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Authorities in New Jersey have collected more than 2,500 weapons in exchange for cash during a two-day gun buyback event over the weekend - including a rocket launcher. The Trenton gun buyback far surpassed one about 35 miles away in Camden in December that netted more than 1,100 weapons. In photos from the program, a rocket launcher stuck out among various handguns, rifles and sawed off shotguns.
Authorities in New Jersey have collected more than 2,600 weapons in exchange for cash during a two-day gun buyback event over the weekend - including a rocket launcher.
The Trenton gun buyback far surpassed one about 35 miles away in Camden last month that netted more than 1,100 weapons.
In photos from the program taken at an evidence warehouse, an anti-tank rocket launcher stood out among various handguns, rifles and sawed off shotguns.
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Fire power: Trenton officials take a look at a military shoulder-fired rocket launcher that was turned in during a gun buyback program over the weekend
Standing out: The rocket launcher is pictured along with the 2,600 other weapons turned in at the gun buyback
New Jersey Attorney General Jeffrey Chiesa said during a news conference on Tuesday that nearly 95 per cent of all the weapons purchased were fully operational.
Mr Chiesa told Fox 5: 'I'm not here today suggesting buybacks are the singular answer.'
'However, there's no question that buybacks are part of the solution, and we believe that they're making a difference in New Jersey as evidenced by the 700 illegal firearms collected in this buyback.'
He said that about $324,000 was given out in the guns-for-cash program - and nearly $100,000 of that total was in vouchers because organizers ran out of money.
Arsenal: Among the weapons turned in, nearly 95 per cent of them were fully operational, according to New Jersey Attorney General Jeffrey S. Chiesa, at podium
Gun show: Trenton police Lt Leonard Aviles holds an illegal semi-automatic rifle - one of 700 prohibited weapons turned in - as he answers questions from reporters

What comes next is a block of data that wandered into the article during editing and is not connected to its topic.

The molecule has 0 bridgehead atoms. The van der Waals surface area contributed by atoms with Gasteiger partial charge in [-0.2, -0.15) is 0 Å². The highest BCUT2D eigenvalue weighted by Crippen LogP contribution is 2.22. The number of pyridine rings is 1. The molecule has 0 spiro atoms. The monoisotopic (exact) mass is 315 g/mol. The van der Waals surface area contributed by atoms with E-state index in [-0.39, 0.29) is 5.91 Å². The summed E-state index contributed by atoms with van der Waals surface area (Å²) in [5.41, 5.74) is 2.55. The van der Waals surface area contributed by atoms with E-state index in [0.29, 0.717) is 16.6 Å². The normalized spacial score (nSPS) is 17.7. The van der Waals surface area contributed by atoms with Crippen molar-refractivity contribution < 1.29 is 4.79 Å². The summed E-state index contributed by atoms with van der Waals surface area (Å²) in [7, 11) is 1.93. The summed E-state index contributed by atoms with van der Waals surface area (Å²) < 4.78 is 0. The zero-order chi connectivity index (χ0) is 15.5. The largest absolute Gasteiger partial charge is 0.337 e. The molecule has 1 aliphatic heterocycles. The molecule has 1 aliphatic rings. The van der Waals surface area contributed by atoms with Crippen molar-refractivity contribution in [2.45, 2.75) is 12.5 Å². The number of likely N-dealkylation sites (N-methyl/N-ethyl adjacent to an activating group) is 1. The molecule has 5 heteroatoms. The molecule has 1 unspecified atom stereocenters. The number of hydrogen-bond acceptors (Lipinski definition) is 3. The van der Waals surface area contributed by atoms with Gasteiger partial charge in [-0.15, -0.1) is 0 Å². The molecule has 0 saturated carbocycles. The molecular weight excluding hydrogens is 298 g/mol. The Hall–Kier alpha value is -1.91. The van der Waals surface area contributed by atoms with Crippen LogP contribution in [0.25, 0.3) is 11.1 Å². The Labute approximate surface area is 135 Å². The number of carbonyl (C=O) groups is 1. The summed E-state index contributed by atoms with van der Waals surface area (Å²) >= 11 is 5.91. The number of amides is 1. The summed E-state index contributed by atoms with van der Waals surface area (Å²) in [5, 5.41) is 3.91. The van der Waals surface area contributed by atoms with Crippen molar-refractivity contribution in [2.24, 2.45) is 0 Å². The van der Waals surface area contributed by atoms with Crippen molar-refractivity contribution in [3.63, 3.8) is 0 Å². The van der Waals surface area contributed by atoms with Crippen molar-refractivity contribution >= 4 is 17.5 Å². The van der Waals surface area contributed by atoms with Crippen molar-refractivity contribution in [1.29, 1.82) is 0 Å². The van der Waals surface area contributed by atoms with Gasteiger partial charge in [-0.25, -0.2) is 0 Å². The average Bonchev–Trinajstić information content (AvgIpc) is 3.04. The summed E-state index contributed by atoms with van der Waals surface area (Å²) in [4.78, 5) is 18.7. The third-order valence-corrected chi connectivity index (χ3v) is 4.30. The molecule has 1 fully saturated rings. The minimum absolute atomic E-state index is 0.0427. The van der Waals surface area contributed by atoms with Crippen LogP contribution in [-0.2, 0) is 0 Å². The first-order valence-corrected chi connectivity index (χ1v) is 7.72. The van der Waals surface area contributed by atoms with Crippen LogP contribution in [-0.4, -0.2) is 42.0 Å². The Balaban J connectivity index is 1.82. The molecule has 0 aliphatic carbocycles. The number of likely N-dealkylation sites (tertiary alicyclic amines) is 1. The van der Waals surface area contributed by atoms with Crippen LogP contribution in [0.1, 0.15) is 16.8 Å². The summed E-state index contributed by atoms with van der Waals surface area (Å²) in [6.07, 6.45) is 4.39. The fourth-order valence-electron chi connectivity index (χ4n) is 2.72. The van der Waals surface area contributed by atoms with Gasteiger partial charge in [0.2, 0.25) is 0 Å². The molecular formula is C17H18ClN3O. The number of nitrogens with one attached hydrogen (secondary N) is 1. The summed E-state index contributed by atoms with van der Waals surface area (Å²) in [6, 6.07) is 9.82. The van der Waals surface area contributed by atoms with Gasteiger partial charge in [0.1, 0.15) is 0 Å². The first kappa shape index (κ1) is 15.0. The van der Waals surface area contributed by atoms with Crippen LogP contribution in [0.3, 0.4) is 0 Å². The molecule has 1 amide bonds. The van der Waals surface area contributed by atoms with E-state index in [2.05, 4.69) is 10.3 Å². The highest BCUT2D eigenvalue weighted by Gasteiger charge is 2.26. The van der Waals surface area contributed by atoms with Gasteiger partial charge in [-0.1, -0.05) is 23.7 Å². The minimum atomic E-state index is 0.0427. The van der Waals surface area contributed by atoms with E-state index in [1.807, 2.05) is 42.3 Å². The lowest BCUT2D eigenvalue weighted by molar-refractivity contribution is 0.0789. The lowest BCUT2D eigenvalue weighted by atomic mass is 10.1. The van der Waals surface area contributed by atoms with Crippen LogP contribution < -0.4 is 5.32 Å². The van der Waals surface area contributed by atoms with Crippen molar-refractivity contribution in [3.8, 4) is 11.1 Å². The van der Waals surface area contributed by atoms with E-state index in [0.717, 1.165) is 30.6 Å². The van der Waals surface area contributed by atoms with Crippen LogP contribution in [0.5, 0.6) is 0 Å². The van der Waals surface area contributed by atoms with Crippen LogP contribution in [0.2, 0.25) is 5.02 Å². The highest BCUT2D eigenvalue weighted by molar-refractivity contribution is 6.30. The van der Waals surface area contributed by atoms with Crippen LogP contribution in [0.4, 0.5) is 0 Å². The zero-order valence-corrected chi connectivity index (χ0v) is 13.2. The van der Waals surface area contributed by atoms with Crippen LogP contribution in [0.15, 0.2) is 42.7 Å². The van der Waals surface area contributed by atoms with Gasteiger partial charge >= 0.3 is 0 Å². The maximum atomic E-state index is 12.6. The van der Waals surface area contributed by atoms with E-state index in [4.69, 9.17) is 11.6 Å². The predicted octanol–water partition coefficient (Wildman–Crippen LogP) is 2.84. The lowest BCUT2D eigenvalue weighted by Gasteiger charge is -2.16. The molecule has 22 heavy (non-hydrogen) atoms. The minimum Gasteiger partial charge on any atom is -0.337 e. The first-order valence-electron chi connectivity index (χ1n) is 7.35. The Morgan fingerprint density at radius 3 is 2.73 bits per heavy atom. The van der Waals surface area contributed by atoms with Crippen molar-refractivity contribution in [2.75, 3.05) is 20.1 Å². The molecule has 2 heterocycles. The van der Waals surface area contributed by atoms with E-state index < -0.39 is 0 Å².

Another interesting firearm seized at the buyback event was a police baton that had been converted into a shotgun, The Times of Trenton reported.
Det Brian Kielty told the paper: 'I’ve never seen anything like it before. That’s a conversation piece.'
Mercer County residents received $25 to $250 for each firearm depending on type, condition and legality.
About 700 of the weapons collected were illegal, MyFoxNY.com reported.
About $100,000 was budgeted but because of the huge turnout, the amount spent is expected to be well over double that.
Cash for guns: About $324,000 was given out in the program - and nearly $100,000 of that total was in vouchers because organizers ran out of money
Some participants were given vouchers after money ran out Saturday.
In a similar event in Seattle over the weekend, a missile launcher turned up at a gun buyback event, where authorities were looking to determine whether it was legal or possibly stolen from the military.
A man standing outside the event on Saturday, identified by Reuters as Mason Vranish, bought the military weapon for $100 from another person waiting in line, according to Detective Mark Jamieson.
The single-use device is a launch tube assembly for a Stinger portable surface-to-air missile and already had been used.
High-powered: Trenton officials look on as Mercer County Prosecutor's Chief of Detectives Bill Straniero, right, shows Attorney General Jeffrey Chiesa a shotgun that can repeatedly fire shells from a drum
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